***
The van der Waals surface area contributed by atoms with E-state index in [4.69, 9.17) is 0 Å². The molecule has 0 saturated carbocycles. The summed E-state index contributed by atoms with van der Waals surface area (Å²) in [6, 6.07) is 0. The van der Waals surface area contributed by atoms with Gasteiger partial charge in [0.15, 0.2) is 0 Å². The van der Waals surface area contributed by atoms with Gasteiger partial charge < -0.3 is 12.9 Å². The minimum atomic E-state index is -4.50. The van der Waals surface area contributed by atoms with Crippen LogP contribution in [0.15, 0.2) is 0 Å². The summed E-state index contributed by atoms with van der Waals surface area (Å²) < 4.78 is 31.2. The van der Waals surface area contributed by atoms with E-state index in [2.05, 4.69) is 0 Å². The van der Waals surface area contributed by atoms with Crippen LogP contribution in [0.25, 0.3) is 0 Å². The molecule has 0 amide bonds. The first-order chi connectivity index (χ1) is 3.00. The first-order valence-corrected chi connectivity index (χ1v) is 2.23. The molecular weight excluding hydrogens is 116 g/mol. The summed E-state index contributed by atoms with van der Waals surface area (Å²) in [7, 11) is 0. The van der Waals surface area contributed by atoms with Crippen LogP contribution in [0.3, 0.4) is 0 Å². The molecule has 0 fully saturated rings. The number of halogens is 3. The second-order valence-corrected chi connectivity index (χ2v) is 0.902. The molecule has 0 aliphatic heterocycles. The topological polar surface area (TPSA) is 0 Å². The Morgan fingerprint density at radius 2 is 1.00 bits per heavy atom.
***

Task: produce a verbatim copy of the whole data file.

The van der Waals surface area contributed by atoms with E-state index in [4.69, 9.17) is 0 Å². The molecule has 0 saturated carbocycles. The summed E-state index contributed by atoms with van der Waals surface area (Å²) in [6, 6.07) is 0. The van der Waals surface area contributed by atoms with Gasteiger partial charge in [0.15, 0.2) is 0 Å². The van der Waals surface area contributed by atoms with Gasteiger partial charge < -0.3 is 12.9 Å². The minimum atomic E-state index is -4.50. The van der Waals surface area contributed by atoms with Crippen LogP contribution in [0.15, 0.2) is 0 Å². The summed E-state index contributed by atoms with van der Waals surface area (Å²) < 4.78 is 31.2. The van der Waals surface area contributed by atoms with E-state index in [2.05, 4.69) is 0 Å². The van der Waals surface area contributed by atoms with Crippen LogP contribution in [0.25, 0.3) is 0 Å². The molecule has 0 amide bonds. The first-order chi connectivity index (χ1) is 3.00. The first-order valence-corrected chi connectivity index (χ1v) is 2.23. The molecular weight excluding hydrogens is 116 g/mol. The summed E-state index contributed by atoms with van der Waals surface area (Å²) in [7, 11) is 0. The van der Waals surface area contributed by atoms with Crippen LogP contribution in [0.3, 0.4) is 0 Å². The molecule has 0 fully saturated rings. The number of halogens is 3. The second-order valence-corrected chi connectivity index (χ2v) is 0.902. The molecule has 0 aliphatic heterocycles. The topological polar surface area (TPSA) is 0 Å². The Morgan fingerprint density at radius 2 is 1.00 bits per heavy atom.